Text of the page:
Arline Quotes (G)
'Good morning. As we leave Dallas, it's warm, the sun is shining, and the birds are singing. We are going to Charlotte, where it's dark, windy and raining. Why in the world y'all wanna go there I really don't know.'
Pilot - 'Folks, we have reached our cruising altitude now, so I am going to switch the seat belt sign off. Feel free to move about as you wish, but please stay inside the plane till we land...it's a bit cold outside, and if you walk on the wings it affects the flight pattern.'
Pilot - 'Folks, if you were with us last week, we never got around to mentioning that it was National Procrastination day. If you get a chance this week, please try to celebrate it. If you can't get to it, then maybe try to do it at the weekend, but no big rush. Have a nice day.'
And, after landing: 'Thank you for flying Delta Business Express. We hope you enjoyed giving us the business as much as we enjoyed taking you for a ride.'
An airline pilot wrote that on this particular flight he had hammered his ship into the runway really hard. The airline had a policy which required the first officer to stand at the door while the passengers exited, give a smile, and a, 'Thanks for flying XYZ airline.' He said that in light of his bad landing, he had a hard time looking the passengers in the eye, thinking that someone would have a smart comment. Finally, everyone had gotten off except for this little old lady walking with a cane. She said, 'Sonny, mind if I ask you a question?' 'Why no M'am,' said the pilot, 'what is it?' The little old lady said, 'Did we land or were we shot down?'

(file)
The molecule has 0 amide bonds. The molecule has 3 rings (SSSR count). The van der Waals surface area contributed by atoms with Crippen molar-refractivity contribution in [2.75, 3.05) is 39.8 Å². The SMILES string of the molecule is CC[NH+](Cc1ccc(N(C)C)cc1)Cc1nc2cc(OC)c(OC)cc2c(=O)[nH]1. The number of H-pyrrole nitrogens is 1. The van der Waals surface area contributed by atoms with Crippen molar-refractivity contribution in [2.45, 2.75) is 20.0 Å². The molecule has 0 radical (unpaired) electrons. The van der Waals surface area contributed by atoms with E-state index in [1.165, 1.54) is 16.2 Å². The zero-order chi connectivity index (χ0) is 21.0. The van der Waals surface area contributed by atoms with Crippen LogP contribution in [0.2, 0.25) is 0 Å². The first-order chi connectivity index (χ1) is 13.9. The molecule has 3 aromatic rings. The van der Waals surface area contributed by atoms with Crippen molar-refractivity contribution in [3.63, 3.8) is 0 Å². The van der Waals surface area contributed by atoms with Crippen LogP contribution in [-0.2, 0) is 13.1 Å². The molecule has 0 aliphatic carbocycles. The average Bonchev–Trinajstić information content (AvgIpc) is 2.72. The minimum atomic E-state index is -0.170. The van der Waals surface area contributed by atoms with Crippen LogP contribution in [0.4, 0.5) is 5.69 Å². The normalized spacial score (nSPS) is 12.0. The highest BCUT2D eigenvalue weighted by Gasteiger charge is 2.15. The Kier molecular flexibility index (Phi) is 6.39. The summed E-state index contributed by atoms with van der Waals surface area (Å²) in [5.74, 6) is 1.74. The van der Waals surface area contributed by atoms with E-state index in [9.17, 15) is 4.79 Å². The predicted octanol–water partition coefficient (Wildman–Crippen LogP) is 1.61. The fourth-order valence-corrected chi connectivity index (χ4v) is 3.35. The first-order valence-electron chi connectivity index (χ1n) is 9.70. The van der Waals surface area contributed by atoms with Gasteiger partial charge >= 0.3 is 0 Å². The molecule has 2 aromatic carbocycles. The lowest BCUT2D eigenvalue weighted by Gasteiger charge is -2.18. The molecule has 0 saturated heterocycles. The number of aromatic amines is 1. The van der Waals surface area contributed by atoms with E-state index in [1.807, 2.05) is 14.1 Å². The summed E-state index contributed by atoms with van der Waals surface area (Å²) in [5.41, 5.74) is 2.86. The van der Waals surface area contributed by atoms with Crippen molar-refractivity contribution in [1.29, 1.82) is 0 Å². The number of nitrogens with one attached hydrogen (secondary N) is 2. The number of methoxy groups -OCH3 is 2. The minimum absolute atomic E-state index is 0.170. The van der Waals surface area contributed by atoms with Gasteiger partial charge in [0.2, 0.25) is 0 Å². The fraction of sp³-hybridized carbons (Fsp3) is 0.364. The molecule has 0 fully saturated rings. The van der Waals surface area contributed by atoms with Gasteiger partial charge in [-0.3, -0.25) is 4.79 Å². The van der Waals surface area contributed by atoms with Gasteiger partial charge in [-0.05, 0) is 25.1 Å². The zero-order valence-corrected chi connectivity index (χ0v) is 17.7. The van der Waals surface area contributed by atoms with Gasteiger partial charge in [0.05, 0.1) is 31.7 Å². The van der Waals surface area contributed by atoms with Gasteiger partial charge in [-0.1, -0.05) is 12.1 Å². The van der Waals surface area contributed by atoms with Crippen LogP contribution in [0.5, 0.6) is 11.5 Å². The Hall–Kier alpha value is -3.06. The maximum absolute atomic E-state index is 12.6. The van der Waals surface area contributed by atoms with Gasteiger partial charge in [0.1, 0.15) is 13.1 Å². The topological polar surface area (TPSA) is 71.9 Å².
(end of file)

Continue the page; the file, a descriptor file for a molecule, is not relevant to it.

Overheard on an American Airlines flight into Amarillo, Texas, on a particularly windy and bumpy day. During the final approach the Captain was really having to fight it. After an extremely hard landing, the Flight Attendant came on the PA and announced, 'Ladies and Gentlemen, welcome to Amarillo. Please, remain in your seats with your seatbelts fastened while the Captain taxis what's left of our airplane to the gate!'
Another flight Attendant's comment on a less than perfect landing: 'We ask you to please remain seated as Captain Kangaroo bounces us to the terminal.'
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Mundane Journeys through an Amazing World
begins with Interstate 80. Not the most engaging topic, I know, but when you think about it, I-80 runs all the way across the North American continent linking San Francisco and New York. It's not just a ribbon of asphalt, it's a portal to far away, almost magical places.
My visits to major cities like Tokyo, London and Washington DC have been business affairs. I haven't rode a lot of roller coasters or ridden in open air buses, but I have visited with senators, bought yams from the back of a truck and barely escaped complete embarrassment when I was introduced to Matt Wiener in Vegas.
As I wrote the book I realized that over the years exotic, distant places have become more like the mundane places I've called home. But, as it turns out, there really aren't any mundane places, only mundane ways of looking at things.
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